Rep. Adriano Espaillat wants to join the Congressional Black Caucus. The question for the group’s members is whether he qualifies as African-American.
So far, the answer is no.
Espaillat, who in November became the first Dominican-American elected to Congress, identifies himself as a “Latino of African descent.” The CBC has a long-standing policy of limiting its caucus to African-American members, denying membership to white lawmakers in the past who have tried to join, even if they represent majority-minority districts.
The New York Democrat hasn’t formally asked to join but has been in discussions with CBC leadership. Espaillat has already joined the Congressional Hispanic Caucus.
CBC members debated Espaillat’s potential membership during their weekly meeting Wednesday. CBC leaders said no decision was made.
The group’s chairman, Rep. Cedric Richmond (D-La.), denied there was a dispute about allowing Espaillat to join. But several other members confirmed ongoing tensions over the matter. POLITICO spoke with nearly a dozen CBC members and aides for this story, but most refused to talk on the record, citing the sensitivity of the issue.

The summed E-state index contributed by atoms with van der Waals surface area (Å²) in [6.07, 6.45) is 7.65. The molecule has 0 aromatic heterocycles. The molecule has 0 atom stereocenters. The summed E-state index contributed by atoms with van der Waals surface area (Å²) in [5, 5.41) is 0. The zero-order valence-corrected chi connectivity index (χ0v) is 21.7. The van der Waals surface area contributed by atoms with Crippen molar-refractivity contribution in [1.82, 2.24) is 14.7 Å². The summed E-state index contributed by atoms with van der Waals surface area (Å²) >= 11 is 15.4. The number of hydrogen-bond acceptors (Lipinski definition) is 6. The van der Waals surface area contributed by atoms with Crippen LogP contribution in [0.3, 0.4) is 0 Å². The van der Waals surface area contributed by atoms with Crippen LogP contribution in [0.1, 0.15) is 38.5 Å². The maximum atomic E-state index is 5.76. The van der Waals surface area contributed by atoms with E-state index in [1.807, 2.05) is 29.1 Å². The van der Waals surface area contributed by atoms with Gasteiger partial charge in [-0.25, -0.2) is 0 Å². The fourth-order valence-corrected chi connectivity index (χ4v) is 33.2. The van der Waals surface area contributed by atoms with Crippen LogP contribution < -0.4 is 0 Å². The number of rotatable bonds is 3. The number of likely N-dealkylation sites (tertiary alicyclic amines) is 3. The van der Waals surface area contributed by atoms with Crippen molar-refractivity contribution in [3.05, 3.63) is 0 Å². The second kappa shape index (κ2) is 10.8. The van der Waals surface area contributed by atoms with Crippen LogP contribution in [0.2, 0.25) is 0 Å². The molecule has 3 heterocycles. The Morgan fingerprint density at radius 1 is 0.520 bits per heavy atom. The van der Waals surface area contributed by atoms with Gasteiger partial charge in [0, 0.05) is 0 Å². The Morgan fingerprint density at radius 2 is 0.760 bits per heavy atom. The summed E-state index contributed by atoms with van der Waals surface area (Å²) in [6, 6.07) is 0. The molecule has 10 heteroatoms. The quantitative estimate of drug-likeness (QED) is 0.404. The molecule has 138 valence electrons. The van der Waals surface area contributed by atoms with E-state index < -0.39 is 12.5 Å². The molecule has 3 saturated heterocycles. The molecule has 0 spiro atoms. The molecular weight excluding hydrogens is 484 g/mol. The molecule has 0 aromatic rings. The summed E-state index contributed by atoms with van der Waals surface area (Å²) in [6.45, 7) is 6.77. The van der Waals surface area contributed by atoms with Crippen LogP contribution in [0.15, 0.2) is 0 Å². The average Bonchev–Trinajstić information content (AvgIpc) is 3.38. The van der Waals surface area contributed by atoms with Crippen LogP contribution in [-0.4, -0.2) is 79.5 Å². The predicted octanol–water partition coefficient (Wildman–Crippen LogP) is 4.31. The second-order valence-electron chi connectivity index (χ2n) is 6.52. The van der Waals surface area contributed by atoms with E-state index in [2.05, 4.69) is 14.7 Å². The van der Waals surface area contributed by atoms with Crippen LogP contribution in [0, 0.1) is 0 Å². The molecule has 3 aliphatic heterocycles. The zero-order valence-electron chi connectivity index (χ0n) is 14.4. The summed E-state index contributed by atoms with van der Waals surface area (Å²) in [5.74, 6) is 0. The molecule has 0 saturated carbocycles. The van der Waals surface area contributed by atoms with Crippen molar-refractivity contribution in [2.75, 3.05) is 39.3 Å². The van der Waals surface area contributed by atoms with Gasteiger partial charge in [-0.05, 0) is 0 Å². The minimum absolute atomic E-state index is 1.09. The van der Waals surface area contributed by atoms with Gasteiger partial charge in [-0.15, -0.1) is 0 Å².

Espaillat was chairman of the Black, Puerto Rican, Hispanic and Asian Legislative Caucus in the State Assembly and later led the Puerto Rican and Latino Caucus in the New York state Senate.
“I got elected with Adriano in the State Assembly. I know his heart is in the right place. I just think this is going to be a continuing dialogue to determine what to do,” Meeks said.
“Now [in Congress], we’ve been different in that you were either in the Black Caucus or you were in the Hispanic Caucus,” Meeks added. “And so the question is what happens in this scenario. And I guess he’s the first Dominican to [apply] and we’re just trying to figure it out.”
Espaillat rankled some CBC members because he tried to join the caucus while simultaneously being a member of the Congressional Hispanic Caucus, something members say has never happened before and could be politically motivated.
Espaillat’s district, while majority Latino, has a sizable African-American population and includes Harlem, long the intellectual and cultural center of black America.
“See that complicates matters. Even though our agendas are typically parallel, occasionally they are not. So it may be problematic if someone wants to belong to two ethnic caucuses,” said. Rep. G.K. Butterfield (D-N.C.), a former chairman of the CBC. “If he’s considered an African-American then he’s certainly welcome in the caucus. But I can’t speak for the caucus.”